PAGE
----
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Rolling back the tide - Henderson v Henderson re-litigation

It always seems much easier in theory than in practice to have a claim struck out as an abuse of process under the well known principle against re-litigation known by its leading authority of Henderson v Henderson (1843) 3 Hare 100.

Perhaps mindful of the overseeing eye of the Human Rights Act and the right to a fair trial, the Courts have been reluctant to exclude litigants from enjoying unfettered access to justice – even those who appear to be seeking little more than a second bite of the cherry. So it was that the Defendant failed to persuade the Court in Johnson v Gore-Wood (No 1) [2002] 2 AC 1 (HL), Dexter v Vlieland-Boddy [2003] EWCA (Civ) 14 and Aldi Stores v WSP Group plc [2008] 1 WLR 748 that subsequent actions by the same, or very closely related, parties constituted an abuse of process. The "broad, merits-based approach" which the House of Lords in Johnson v Gore-Wood explained should be applied to any such case seems most often to consist in a hunt for factors which bring any given case outside the Henderson v Henderson principle.

In Henley v Bloom [2010] 1 WLR 1770 the Court of Appeal likewise declined to hold that a former tenant’s claim for disrepair against his landlord was an abuse even though the tenant could well have brought the claim as a counterclaim in the landlord’s action for possession of the property. The mere fact that a claim could have been brought in earlier proceedings was not itself determinative of whether it should have been, and although the landlord would be somewhat disadvantaged by the tenant’s approach, that disadvantage was not very significant.

We have all got rather used to advising Defendants who find themselves in the position of facing claims which could have been brought in earlier proceedings that the Henderson v Henderson doctrine is honoured more in the breach than the observance. This is so even in case of a client who believes that he has reached a settlement of his claim, only to find that the settlement agreement was not broad enough to encompass anticipated (or even unexpected) claims subsequently brought against him.

It is perhaps heartening, therefore, to find a more robust approach to the question of access to justice in a successful application to strike out such a claim as an abuse of process. Such an approach was taken by Arnold J in Gladman Commercial Properties v Fisher Hargreaves Proctor [2013] EWHC 25. Gladman had contracted to purchase the former Dunkirk fire station in Nottingham with the intention of developing it for student accommodation, unaware of a draft planning policy document which weighed against the prospects for permission for student use. Gladman defended proceedings brought by the vendor for specific performance, claiming fraudulent misrepresentation in the sales particulars as to the suitability of the site for student accommodation, and counterclaimed against the vendor for damages.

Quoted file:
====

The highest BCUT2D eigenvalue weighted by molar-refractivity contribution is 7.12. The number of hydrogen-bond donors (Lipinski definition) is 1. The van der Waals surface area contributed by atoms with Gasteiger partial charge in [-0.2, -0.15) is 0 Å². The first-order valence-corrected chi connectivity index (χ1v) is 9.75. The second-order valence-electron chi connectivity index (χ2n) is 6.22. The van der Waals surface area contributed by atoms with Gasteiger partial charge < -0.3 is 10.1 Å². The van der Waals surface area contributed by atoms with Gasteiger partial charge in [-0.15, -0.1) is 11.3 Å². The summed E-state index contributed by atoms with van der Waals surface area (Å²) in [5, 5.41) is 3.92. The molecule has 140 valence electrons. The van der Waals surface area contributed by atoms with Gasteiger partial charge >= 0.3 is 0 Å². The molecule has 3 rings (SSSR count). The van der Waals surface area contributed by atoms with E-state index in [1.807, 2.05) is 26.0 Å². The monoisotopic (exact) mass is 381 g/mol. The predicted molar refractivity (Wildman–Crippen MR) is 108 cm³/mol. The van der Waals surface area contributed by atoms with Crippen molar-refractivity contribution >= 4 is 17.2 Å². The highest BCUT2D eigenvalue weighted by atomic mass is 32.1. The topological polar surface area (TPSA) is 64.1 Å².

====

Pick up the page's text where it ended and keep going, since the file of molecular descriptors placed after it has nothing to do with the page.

Mid way through the trial, the claim for specific performance was compromised on terms which gave a net balance in Gladman’s favour, whereupon Gladman issued fresh proceedings seeking further damages against the vendor’s selling agents, who had not been party to the original claim. The individual agents who had authored the particulars had given evidence at trial before it settled, and faced the same ordeal again.

Arnold J found that the second set of proceedings constituted an abuse on two principal grounds. Firstly the settlement agreement which compromised the original claim and counterclaim had the effect of discharging the claim in tort against the agents, applying the principle that a tort consists in a single indivisible cause of action, and where there are joint tortfeasors (as in the case of agent and principal both liable for the same wrong) an accord and satisfaction with one discharges them all. This itself is noteworthy because here we find the application of a common law principle which the Court has for many years criticised and striven to avoid, but never brought itself to hold as wrong.

Secondly, though, Arnold J found that Gladman not only could, but should, have joined the agents into the original proceedings as defendants to its counterclaim, and the position in which it was now putting the individual agents (who were themselves being sued individually as well as their respective firms) amounted to an abuse. This was particularly so in view of the ordeal which they had endured as witnesses in the original claim without the benefit of being parties, and without therefore enjoying their own representation at trial. To repeat the process, the judge found, would amount to unjust harassment and therefore an abuse. In addition to the application of the unpopular common law principle that a tort is single and indivisible, the case is noteworthy for successfully crossing the difficult threshold set by Clarke LJ in Dexter-Vlieland Boddy in cases where the parties are not identical in both proceedings, but where the Defendant to the second claim was not himself even a party to the first.